If your doctor seems nonchalant about whether you have sex every day or every other day, it's not because they don't care. It's because it probably doesn’t matter for most couples. Another example is the timing of an IUI – should it be 24 or 36 hours after the LH surge or trigger? Should we let you detect your own LH surge or instead offer you a trigger shot? Studies show it doesn't matter. So you may hear us recommend various things at different time points. When things require precision, you’ll get precise instructions.

3. Don't do more than three IUIs (and two is probably enough).

Before IVF (in vitro fertilization) became as effective as it is today, we didn't have many options to offer patients. We routinely started by offering a medicated IUI (intrauterine insemination) cycle. But we know that if an IUI hasn't worked by the 3rd cycle, it probably isn't going to.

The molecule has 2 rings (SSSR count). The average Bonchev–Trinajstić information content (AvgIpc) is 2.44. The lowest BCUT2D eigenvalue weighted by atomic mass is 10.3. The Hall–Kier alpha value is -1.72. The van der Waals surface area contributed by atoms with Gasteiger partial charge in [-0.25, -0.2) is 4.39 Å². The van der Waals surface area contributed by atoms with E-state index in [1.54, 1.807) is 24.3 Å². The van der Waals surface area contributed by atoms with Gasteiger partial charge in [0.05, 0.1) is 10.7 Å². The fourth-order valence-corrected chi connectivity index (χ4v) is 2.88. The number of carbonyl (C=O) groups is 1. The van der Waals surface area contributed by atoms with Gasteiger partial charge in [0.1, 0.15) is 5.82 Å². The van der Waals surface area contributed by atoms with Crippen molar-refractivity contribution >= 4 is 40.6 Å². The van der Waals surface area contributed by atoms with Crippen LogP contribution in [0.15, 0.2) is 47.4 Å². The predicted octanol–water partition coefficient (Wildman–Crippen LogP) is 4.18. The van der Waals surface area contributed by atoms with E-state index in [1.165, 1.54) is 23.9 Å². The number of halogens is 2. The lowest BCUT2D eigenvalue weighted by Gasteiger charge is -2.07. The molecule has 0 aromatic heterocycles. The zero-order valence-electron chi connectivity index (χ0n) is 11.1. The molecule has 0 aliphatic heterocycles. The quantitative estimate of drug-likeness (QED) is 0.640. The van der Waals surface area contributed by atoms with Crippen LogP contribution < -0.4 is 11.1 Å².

It may sound like a great treatment, but the success rates are actually quite low, ranging anywhere from 5 to 15% per cycle depending on the age of the person undergoing the procedure. The low success rates are due to the 'unexplained' part of unexplained infertility. If the tubes aren't functioning well, an IUI will never work. Just because your HSG is ‘normal’ doesn’t mean your fallopian tubes are functioning. If there is a genetic problem rendering the sperm unable to bind to the egg shell, IUI won't work. If there is a genetic problem with the zona pellucida (egg shell) precluding fertilization, IUI won't work.